Dr James Naismith really knew what he was doing. In December 1891, he nailed a peach basket onto a ten-foot pole, and got players to throw soccer balls inside. Balls had to be manually retrieved after every goal, and the laces on the ball made the bouncing unpredictable and erratic.
Move forward one hundred and twenty-five years, and the game has advanced far beyond Dr Naismith’s original vision. Players who rain down shots from 38 feet out. Giants who move with the speed of gazelles. Entire leagues dedicated to the sport, and legions of loyal fans who are devoted to the amazing game. The game of basketball.
On Saturday the 4th of September, the Law IFG Men’s team went down to the Stephen Riady Centre in U Town to play in the preliminary rounds against some tough competition.
Basketball Captain, Lim You Xiang, walked everyone through the plays and defensive scheme, and led us into battle against some formidable opponents.
Yale NUS’ forefathers said that they were aiming to create “an interconnected, interdependent global environment”. That much was obvious going into our first game, as the tall trees from Australia, America, New Zealand and god knows where else were up for show. Their athleticism and length kept the Law side under pressure, and many turnovers ensued, which the Yale NUS team capitalize on with many fast break points.
You Xiang wowed both sides with his impressive ball handling skills, spinning left and right, keeping the YNC side off balance. The Captain hit some of his patented floaters to close the gap, but YNC just kept on rolling… Rolling right into me. I swear to the basketball gods (Michael, Larry and Magic; go look them up) that I felt my ribs crack after a YNC player kneed me. Fortunately, I was just being melodramatic and was able to get back up and write this article.
The Law side made some quick substitutions and played on, grinding it out against a very talented Yale side. Unfortunately, we couldn’t close the gap, and suffered our first loss.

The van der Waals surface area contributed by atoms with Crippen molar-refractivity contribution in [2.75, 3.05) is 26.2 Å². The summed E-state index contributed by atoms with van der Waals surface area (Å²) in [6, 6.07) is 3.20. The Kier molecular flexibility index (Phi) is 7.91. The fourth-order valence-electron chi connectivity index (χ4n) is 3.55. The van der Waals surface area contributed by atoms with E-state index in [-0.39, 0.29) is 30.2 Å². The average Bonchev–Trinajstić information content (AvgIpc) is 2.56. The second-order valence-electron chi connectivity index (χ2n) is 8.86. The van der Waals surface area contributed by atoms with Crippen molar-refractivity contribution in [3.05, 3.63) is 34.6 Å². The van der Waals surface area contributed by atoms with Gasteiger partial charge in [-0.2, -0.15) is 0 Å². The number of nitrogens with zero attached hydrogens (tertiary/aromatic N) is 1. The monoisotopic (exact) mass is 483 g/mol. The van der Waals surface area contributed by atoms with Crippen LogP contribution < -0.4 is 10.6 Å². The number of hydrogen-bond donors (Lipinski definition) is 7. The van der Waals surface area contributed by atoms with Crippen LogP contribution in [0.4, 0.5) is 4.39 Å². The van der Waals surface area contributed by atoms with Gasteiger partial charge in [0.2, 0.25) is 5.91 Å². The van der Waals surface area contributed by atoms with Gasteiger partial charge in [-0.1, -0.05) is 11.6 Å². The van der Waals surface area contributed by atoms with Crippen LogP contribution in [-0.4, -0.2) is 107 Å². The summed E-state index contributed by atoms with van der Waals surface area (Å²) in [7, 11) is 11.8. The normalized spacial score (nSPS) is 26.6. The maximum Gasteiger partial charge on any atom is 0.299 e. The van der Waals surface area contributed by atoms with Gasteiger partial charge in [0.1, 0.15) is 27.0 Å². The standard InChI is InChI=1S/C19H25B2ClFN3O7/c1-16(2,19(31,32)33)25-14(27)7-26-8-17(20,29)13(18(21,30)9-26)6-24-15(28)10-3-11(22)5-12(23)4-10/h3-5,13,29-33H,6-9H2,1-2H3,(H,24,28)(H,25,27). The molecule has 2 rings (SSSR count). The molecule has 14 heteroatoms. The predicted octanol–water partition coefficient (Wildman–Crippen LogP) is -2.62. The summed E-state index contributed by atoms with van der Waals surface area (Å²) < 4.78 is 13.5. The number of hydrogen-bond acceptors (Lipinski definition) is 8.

This was a nail biting game that had everyone cheering, screaming and sitting on the edge of their seats. USP’s star player started slow, whilst the Law side started hot. Captain You Xiang got to the basket at will, and after a quick three from the Law side, things were looking good. Even better, the defence seemed to be able to shut down USP’s secret weapon, even blocking him on one possession. Not in our house. Well technically, it’s more their house, but you get the general idea.
When the second half started, things started to go downhill for the Law side as the USP monster began heating up and getting to the freethrow line with ease, and converting them too.
Soon, Law was only one point ahead, but with a three from the USP side, we found ourselves behind all of a sudden, and we were playing for survival. Despite some good play from Darrell Lee and Nick Yap/Choo (I can never really tell them apart), when the final buzzer sounded, the score was 18-17, USP.
This was the game that would get us our first win. We were certain. Captain You Xiang put on the freshmen lineup, and after some good defence and fastbreaks from Brendan Loy, law was up in points. Solid defensive play from the ever pesky Benedict Ted and ‘Mr Muscles’ Shaun Sia kept the Dentistry side in single digits. Marcel Wong’s intimidating inside presence scared off any would be trespassers, and the ever jovial Rashpal Singh dared the other team to test him.
However, the dentistry side just wouldn’t seem to go away, playing pesky, physical defence. After half time, You Xiang turned it up and put the game out of reach for the dentistry side, before going back to the sidelines for some well-deserved rest.
Going up against a Science side that had just beaten the very strong Medicine team, we were nervous. But, it didn’t show, as we kept the game close during the first half with a genius defensive scheme from You Xiang. Solid play from Elias Tiong and Jerrold Au kept it competitive, and going into half time, the law team was within striking distance. The players gave their soul to the game, diving on loose balls, taking charges and playing with energy and focus.
As the second half started however, the science team showed off their size and athleticism, scoring some quick points that put them up 10 — 4. However, Law surged back into the game with a put back and jump shot, closing it to 10 — 8. Strong rebounding from Nick Choo and strong defence from Jerrold played a crucial role in the late game surge. Unfortunately, two turnovers within the last minute cost us the game, and we went down, 11 — 8 to a very strong science team, in heartbreaking fashion.
It was a tough day for the Law team but everyone played their best, and it showed in two very close games and a win. Special thanks to Walter Wan, our team manager, for helping with photos, and making sure the team was running smoothly.
Despite the rough competition, everyone is looking forward to the Law Med game at the start of 2016, and we hope to see you there!
Photos by Walter Wan (Year 2)
Written by Linming Ho (Year 1)